Flow Batteries
Augment Wind Power


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Flow Battery

A flow battery (shown here in a three-dimensional rendering) stores energy electrochemically in the form of vanadium ions suspended in a solution.

Utility planners get headaches when contemplating clean energy sources, such as wind and solar. How can they balance instantaneous supply and load when perhaps 20 percent of the supply might be intermittent with tens or hundreds of megawatts coming and going in an unpredictable fashion.

Fast rises in wind or solar power can be accommodated through power shedding—basically, the utility throwing away energy while it gets the system into balance. More challenging, though, is when an intermittent energy source crashes—suddenly the wind dies or a cloud blocks the sun. In this case, the utility must have an energy source ready to pick up the slack; the alternative is customers losing power.

A number of energy storage technologies have been proposed to make intermittent energy sources more dispatchable, i.e., can be scheduled at the planner’s convenience, or at least used to bridge the gap between the fall-off rate of renewables and the ramp-up rate of traditional peaking plants. Peaking plants are fast-reacting facilities, such as natural gas burning plants that are operated to smooth variations in the electrical load.

The technology that promises to bridge the gap between fast crashes and peaking plant ramp up is grid-scale energy storage systems, in particular the flow battery.

Vandium

Pipes and pumps carry the vanadium solution to stacks of proton exchange membranes, which transfer electrical charge and create a current.

Flow batteries essentially comprise two key elements: cell stacks, where power is converted from electrical form to chemical form, and tanks of electrolytes where energy is stored. The most popular flow battery on the market recruits vanadium redox technology, using charged vanadium in a dilute sulfuric acid solution to store energy. The appeal of flow batteries for grid applications is that they combine the strengths of both conventional batteries and fuel cells.

Like a fuel cell, a flow battery has a long life and is both energy-efficient and environmentally friendly. Also, like a fuel cell, the energy rating of the system is a separate design variable from the power rating. Increasing the volume of the electrolyte tanks increases the amount of energy that can be stored and released. Increasing the number of cell stacks increases the power that the system can generate.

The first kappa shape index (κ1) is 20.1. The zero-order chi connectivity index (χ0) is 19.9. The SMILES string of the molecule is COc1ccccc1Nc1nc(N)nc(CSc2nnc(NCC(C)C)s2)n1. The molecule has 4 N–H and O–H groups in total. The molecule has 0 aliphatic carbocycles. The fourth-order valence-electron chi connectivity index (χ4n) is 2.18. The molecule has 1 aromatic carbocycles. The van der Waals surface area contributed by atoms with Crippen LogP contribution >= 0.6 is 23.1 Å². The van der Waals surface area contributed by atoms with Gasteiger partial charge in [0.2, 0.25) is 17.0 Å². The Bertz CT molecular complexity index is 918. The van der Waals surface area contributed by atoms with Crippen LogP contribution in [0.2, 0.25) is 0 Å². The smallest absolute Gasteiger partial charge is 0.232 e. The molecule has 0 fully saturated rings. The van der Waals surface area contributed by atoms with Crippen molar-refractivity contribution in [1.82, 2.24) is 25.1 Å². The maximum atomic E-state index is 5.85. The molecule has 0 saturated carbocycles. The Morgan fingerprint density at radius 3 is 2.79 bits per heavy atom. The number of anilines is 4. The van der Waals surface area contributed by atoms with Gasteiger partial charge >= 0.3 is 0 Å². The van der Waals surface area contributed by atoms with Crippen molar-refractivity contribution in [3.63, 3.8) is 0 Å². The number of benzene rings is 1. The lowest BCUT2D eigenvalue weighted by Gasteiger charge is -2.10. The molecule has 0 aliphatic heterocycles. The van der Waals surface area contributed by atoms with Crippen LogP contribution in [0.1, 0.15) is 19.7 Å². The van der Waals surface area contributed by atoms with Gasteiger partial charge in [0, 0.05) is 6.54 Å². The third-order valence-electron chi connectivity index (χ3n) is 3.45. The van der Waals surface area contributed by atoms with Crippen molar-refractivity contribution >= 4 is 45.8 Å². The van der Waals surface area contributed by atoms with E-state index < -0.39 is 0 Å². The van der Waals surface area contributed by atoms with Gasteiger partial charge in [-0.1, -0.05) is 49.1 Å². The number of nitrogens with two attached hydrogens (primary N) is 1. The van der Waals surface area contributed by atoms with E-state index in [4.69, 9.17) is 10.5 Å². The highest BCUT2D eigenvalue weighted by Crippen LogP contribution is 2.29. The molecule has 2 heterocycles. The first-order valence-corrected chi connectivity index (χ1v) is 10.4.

Like traditional batteries, but unlike fuel cells, flow batteries are an "electricity in, electricity out" system. There is no external fuel source, such as hydrogen, that is added regularly to recharge the system. Instead, electric energy is supplied to the system at one time, and the system stores that electric energy in electrochemical form until it is needed later. For grid applications, this simpler arrangement avoids the need to create new fuel or distribution systems.

Unlike fuel cells, flow batteries do not depend on rare or valuable catalysts, such as platinum to speed the oxidation of their energy carrier. Instead, the heart of a flow battery cell is vanadium, a plentiful, nontoxic metal.

While a flow battery using an electrolyte solution doesn't have the same energy density as a fuel cell using hydrogen as an energy carrier, for most grid applications high energy density is not a key design factor.

Wind Farm

This 30 MW wind farm in Japan is augmented by a battery system that can supply 4 MW of power for up to 90 minutes.

Flow batteries also appear to match up quite well with the needs of utility-scale wind farms. In Japan, where utilities are required to generate a portion of their energy from renewable sources such as wind, the utility J-Power added a 4 MW, 90-minute (6 MWh) vanadium-based flow battery to an existing 30 MW wind farm.

The wind farm charges the storage system and the storage system serves to level the output of the wind farm to the broader distribution grid. When the winds rise or fall over the course of a few seconds, the storage system smooths the frequency variations that would normally arise. This protects energy consumers from deviations in their expected power quality.

When the wind suddenly cuts out more than that, flow batteries can provide burst power up to 6 MW, creating the power bridge that gives utility operators the chance to bring peaking plants or other generation resources online.

[Adapted from “Renewable. Rechargeable. Remarkable.” by Mark T. Kuntz and Justin Dawe, for Mechanical Engineering, October 2005.]

As it turns out, the best winds are found offshore, away from topographical obstructions such as hills and forests.

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March 2011

by Mark T. Kuntz and Justin Dawe